We carried a wooden cross from Herod’s Gate through the narrow streets of Jerusalem in pairs. Old food scraps and trash were scattered on the stones. A putrid smell occasionally wafted up to our sniffling noses. The walkway was uneven, with plenty of places to trip and fall. We were not being driven from behind with whips and shouts, but were followed by the eyes of soldiers stationed on corners, guns tucked under their uniformed arms.
The dark grew into morning, and we reached the Church of the Holy Sepulchre. (Click for pictures.) Our group of 40 crowded into the Tomb of Christ, which has two chambers: an outer chamber, where family members would mourn the dead (about a 10 foot diameter) and an inner chamber, with only enough room for about 7 people standing close together. In the inner chamber lies the stone slab on which the body of Jesus was placed after his death. Over it, an altar has been erected. In front of that altar, Fr. Valentine, Deacon Pedro and Deacon Valentine stood. Behind them, three to four people. Since we had only 30 minutes for the Mass of the Resurrection, we took turns rotating a few minutes in the inner chamber with the priest and deacons.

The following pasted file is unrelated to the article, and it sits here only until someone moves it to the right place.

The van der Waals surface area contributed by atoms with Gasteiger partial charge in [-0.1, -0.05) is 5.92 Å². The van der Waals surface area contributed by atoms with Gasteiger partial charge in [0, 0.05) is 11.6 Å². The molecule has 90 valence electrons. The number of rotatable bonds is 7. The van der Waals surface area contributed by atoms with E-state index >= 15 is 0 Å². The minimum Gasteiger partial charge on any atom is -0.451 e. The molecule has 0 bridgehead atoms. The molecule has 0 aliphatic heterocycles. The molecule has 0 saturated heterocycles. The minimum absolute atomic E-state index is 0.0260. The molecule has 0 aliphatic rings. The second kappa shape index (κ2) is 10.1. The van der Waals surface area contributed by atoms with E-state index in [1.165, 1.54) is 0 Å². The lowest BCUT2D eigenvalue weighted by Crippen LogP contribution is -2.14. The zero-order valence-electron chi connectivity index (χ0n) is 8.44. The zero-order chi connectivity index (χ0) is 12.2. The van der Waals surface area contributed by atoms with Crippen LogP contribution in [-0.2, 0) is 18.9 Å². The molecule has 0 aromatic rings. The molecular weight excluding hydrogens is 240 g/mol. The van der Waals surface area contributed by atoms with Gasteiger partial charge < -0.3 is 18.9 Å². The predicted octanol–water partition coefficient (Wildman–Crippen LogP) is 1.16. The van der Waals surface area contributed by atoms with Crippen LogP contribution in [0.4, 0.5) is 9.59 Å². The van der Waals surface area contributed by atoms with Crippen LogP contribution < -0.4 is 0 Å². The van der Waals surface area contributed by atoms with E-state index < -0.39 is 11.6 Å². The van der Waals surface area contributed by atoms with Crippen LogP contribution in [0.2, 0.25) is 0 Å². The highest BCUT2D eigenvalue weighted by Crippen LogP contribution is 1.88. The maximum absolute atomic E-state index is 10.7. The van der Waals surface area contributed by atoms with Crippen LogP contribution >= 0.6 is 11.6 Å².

What an awesome experience: to receive the Body and Blood of Jesus in His tomb. Because I’m the blogger and we wanted to share this with you, I was given a few seconds alone in the inner chamber, and it was enough to create an indelible mark on my mind and heart. I wept after crawling into the inner chamber, realizing where I was.
In a way, our experience was ironic. Jesus’ body is no longer in the Tomb – He has ascended into Heaven. Yet, He has remained with us always (see Matt. 28:20) in the Eucharist. We experienced both the death and the resurrection of the Lord during that Mass, such that I’m sure Mass can never be the same for me again.
Life, death and life after death is all a beautiful mystery. How often do we take it for granted? The life, death and resurrection of Christ is hope for each of us. How often do we take it for granted?
Think about this: It is holier to visit Jesus in the Eucharist than to travel thousands of miles to see his Tomb in Jerusalem. His tomb is empty. He is alive. Have you visited Him? (Click for pictures from the rest of the day.)